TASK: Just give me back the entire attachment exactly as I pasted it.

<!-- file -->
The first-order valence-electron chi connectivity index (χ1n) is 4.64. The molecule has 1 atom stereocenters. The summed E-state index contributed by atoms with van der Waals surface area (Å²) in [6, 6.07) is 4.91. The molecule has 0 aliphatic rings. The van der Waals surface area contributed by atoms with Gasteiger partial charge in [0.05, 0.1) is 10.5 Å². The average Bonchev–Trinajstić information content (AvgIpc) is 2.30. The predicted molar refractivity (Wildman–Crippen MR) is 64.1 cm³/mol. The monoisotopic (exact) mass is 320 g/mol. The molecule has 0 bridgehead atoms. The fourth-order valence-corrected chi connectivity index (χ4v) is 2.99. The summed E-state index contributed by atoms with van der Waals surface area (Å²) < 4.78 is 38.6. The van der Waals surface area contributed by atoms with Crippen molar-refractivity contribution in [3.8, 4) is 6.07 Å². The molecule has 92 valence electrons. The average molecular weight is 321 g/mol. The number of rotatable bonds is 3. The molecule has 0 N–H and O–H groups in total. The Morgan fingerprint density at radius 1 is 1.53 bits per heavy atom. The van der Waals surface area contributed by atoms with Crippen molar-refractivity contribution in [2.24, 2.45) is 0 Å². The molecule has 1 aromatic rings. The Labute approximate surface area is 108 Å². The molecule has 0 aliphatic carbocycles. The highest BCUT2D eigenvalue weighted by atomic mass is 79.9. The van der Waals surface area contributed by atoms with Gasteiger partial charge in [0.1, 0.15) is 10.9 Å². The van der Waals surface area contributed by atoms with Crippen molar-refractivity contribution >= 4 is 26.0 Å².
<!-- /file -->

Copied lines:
The first-order valence-electron chi connectivity index (χ1n) is 4.64. The molecule has 1 atom stereocenters. The summed E-state index contributed by atoms with van der Waals surface area (Å²) in [6, 6.07) is 4.91. The molecule has 0 aliphatic rings. The van der Waals surface area contributed by atoms with Gasteiger partial charge in [0.05, 0.1) is 10.5 Å². The average Bonchev–Trinajstić information content (AvgIpc) is 2.30. The predicted molar refractivity (Wildman–Crippen MR) is 64.1 cm³/mol. The monoisotopic (exact) mass is 320 g/mol. The molecule has 0 bridgehead atoms. The fourth-order valence-corrected chi connectivity index (χ4v) is 2.99. The summed E-state index contributed by atoms with van der Waals surface area (Å²) < 4.78 is 38.6. The van der Waals surface area contributed by atoms with Crippen molar-refractivity contribution in [3.8, 4) is 6.07 Å². The molecule has 92 valence electrons. The average molecular weight is 321 g/mol. The number of rotatable bonds is 3. The molecule has 0 N–H and O–H groups in total. The Morgan fingerprint density at radius 1 is 1.53 bits per heavy atom. The van der Waals surface area contributed by atoms with Crippen molar-refractivity contribution in [2.24, 2.45) is 0 Å². The molecule has 1 aromatic rings. The Labute approximate surface area is 108 Å². The molecule has 0 aliphatic carbocycles. The highest BCUT2D eigenvalue weighted by atomic mass is 79.9. The van der Waals surface area contributed by atoms with Gasteiger partial charge in [0.1, 0.15) is 10.9 Å². The van der Waals surface area contributed by atoms with Crippen molar-refractivity contribution >= 4 is 26.0 Å².